2013 Annual Meeting Relocation
2013 Annual Meeting Relocation

Printed Version of the Release (PDF)


2013 AERA Annual Meeting Relocates from Atlanta to San Francisco

February 24, 2012, WASHINGTON, DC – The 2013 Annual Meeting of the American Educational Research Association will be held in San Francisco, California, Saturday, April 27 through Wednesday, May 1, 2013.

The meeting will take place in headquarters hotels located in the heart of San Francisco.

Although AERA had planned to hold the 2013 meeting in Atlanta, Georgia, the AERA Council began reconsideration of Atlanta as the venue for the Annual Meeting after passage in May 2011 of HB87, the Illegal Immigration Reform and Enforcement Act of 2011, by the Georgia State Legislature. In a related action, in April 2010, the AERA Council had passed a resolution that the Association would not site meetings in Arizona until that state’s similar legislation in question was repealed (Arizona SB1070).

In June 2011, the AERA Council began an intensive process of consideration of HB87, how best to proceed in light of AERA’s mission and policies, and options for the 2013 Annual Meeting. On October 30, 2011, the Executive Board decided to relocate from Atlanta leading in early February 2012 to the final selection of San Francisco as the site.  

As a matter of policy, AERA has an affirmative obligation to operate its own functions and monitor its own behavior in accordance with the research policies it supports, its code of ethics, and a commitment as a democratic organization to the values of equity, equality, and transparency. The relocation from Georgia helps to ensure that AERA members and other Annual Meeting participants have equal access to engage in AERA activities free of constraint, distraction, and intimidation that could occur under this law.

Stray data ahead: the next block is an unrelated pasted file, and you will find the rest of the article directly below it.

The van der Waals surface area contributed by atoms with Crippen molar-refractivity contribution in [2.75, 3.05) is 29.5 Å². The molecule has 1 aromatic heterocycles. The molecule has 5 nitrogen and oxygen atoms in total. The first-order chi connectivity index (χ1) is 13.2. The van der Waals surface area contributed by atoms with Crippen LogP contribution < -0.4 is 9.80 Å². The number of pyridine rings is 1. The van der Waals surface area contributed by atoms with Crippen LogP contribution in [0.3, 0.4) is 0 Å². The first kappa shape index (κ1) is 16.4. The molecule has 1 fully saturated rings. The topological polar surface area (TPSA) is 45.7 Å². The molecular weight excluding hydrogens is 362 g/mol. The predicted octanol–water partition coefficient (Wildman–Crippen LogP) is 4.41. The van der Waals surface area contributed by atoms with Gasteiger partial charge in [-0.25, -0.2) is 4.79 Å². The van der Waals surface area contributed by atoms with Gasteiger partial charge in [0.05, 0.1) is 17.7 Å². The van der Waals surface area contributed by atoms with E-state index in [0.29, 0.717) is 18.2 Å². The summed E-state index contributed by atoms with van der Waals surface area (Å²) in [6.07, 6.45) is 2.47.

HB87 seriously compromises the viability of AERA’s holding a conference where all its members will be welcome. Since passage of this law in May, some members have indicated that they would not attend a meeting in Atlanta where they or other participants from Mexico, Haiti, and other countries could be racially profiled and harassed.

With this change in location—and the tension in our country about immigrants—AERA is giving priority attention to promoting consideration of the substantial base of science and scholarship that can address the topic of immigration and education and the assets for all of welcoming and inclusive educational environments. This issue is the subject of symposia at AERA’s forthcoming Annual Meeting in Vancouver, Canada on April 13-17, 2012 and will continue at the 2013 Annual Meeting in San Francisco.